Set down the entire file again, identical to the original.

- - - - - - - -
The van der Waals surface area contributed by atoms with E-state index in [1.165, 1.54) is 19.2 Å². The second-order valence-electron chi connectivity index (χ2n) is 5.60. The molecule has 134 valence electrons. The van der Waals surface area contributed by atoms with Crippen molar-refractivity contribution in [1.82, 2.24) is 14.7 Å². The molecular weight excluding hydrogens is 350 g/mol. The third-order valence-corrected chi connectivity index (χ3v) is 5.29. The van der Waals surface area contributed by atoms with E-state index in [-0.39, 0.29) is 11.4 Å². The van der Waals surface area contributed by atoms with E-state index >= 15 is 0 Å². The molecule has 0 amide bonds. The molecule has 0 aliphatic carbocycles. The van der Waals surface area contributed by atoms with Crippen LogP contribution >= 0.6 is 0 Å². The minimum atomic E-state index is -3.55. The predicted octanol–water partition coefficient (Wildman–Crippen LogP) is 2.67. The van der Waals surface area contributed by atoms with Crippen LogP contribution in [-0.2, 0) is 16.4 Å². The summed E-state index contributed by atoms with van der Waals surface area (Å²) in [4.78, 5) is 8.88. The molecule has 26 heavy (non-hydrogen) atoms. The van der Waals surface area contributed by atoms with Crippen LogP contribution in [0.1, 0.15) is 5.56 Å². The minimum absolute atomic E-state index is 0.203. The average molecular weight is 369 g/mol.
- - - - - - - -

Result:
The van der Waals surface area contributed by atoms with E-state index in [1.165, 1.54) is 19.2 Å². The second-order valence-electron chi connectivity index (χ2n) is 5.60. The molecule has 134 valence electrons. The van der Waals surface area contributed by atoms with Crippen molar-refractivity contribution in [1.82, 2.24) is 14.7 Å². The molecular weight excluding hydrogens is 350 g/mol. The third-order valence-corrected chi connectivity index (χ3v) is 5.29. The van der Waals surface area contributed by atoms with E-state index in [-0.39, 0.29) is 11.4 Å². The van der Waals surface area contributed by atoms with E-state index >= 15 is 0 Å². The molecule has 0 amide bonds. The molecule has 0 aliphatic carbocycles. The van der Waals surface area contributed by atoms with Crippen LogP contribution >= 0.6 is 0 Å². The minimum atomic E-state index is -3.55. The predicted octanol–water partition coefficient (Wildman–Crippen LogP) is 2.67. The van der Waals surface area contributed by atoms with Crippen LogP contribution in [-0.2, 0) is 16.4 Å². The summed E-state index contributed by atoms with van der Waals surface area (Å²) in [4.78, 5) is 8.88. The molecule has 26 heavy (non-hydrogen) atoms. The van der Waals surface area contributed by atoms with Crippen LogP contribution in [0.1, 0.15) is 5.56 Å². The minimum absolute atomic E-state index is 0.203. The average molecular weight is 369 g/mol.